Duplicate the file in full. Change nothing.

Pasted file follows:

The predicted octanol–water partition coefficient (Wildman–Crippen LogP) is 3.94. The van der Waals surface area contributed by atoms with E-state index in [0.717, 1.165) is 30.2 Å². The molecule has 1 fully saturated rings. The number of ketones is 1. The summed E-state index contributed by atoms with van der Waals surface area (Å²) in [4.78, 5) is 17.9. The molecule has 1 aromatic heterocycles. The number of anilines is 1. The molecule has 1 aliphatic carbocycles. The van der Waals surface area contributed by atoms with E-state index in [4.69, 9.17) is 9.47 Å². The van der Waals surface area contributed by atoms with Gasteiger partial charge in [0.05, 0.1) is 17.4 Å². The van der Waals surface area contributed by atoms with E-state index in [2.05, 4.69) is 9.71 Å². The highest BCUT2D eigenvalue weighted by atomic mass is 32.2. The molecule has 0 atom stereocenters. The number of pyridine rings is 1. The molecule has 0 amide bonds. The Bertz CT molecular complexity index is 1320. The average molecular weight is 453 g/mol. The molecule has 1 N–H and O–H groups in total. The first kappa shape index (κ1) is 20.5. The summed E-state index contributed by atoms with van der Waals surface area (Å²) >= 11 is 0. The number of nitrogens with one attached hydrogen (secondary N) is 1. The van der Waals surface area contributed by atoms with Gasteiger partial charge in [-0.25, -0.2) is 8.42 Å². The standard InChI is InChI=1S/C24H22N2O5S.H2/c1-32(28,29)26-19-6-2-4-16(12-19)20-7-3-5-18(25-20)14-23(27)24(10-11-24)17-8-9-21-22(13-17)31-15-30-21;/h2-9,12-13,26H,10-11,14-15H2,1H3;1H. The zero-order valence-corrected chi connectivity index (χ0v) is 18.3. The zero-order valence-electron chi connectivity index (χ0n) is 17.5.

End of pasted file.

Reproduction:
The predicted octanol–water partition coefficient (Wildman–Crippen LogP) is 3.94. The van der Waals surface area contributed by atoms with E-state index in [0.717, 1.165) is 30.2 Å². The molecule has 1 fully saturated rings. The number of ketones is 1. The summed E-state index contributed by atoms with van der Waals surface area (Å²) in [4.78, 5) is 17.9. The molecule has 1 aromatic heterocycles. The number of anilines is 1. The molecule has 1 aliphatic carbocycles. The van der Waals surface area contributed by atoms with E-state index in [4.69, 9.17) is 9.47 Å². The van der Waals surface area contributed by atoms with Gasteiger partial charge in [0.05, 0.1) is 17.4 Å². The van der Waals surface area contributed by atoms with E-state index in [2.05, 4.69) is 9.71 Å². The highest BCUT2D eigenvalue weighted by atomic mass is 32.2. The molecule has 0 atom stereocenters. The number of pyridine rings is 1. The molecule has 0 amide bonds. The Bertz CT molecular complexity index is 1320. The average molecular weight is 453 g/mol. The molecule has 1 N–H and O–H groups in total. The first kappa shape index (κ1) is 20.5. The summed E-state index contributed by atoms with van der Waals surface area (Å²) >= 11 is 0. The number of nitrogens with one attached hydrogen (secondary N) is 1. The van der Waals surface area contributed by atoms with Gasteiger partial charge in [-0.25, -0.2) is 8.42 Å². The standard InChI is InChI=1S/C24H22N2O5S.H2/c1-32(28,29)26-19-6-2-4-16(12-19)20-7-3-5-18(25-20)14-23(27)24(10-11-24)17-8-9-21-22(13-17)31-15-30-21;/h2-9,12-13,26H,10-11,14-15H2,1H3;1H. The zero-order valence-corrected chi connectivity index (χ0v) is 18.3. The zero-order valence-electron chi connectivity index (χ0n) is 17.5.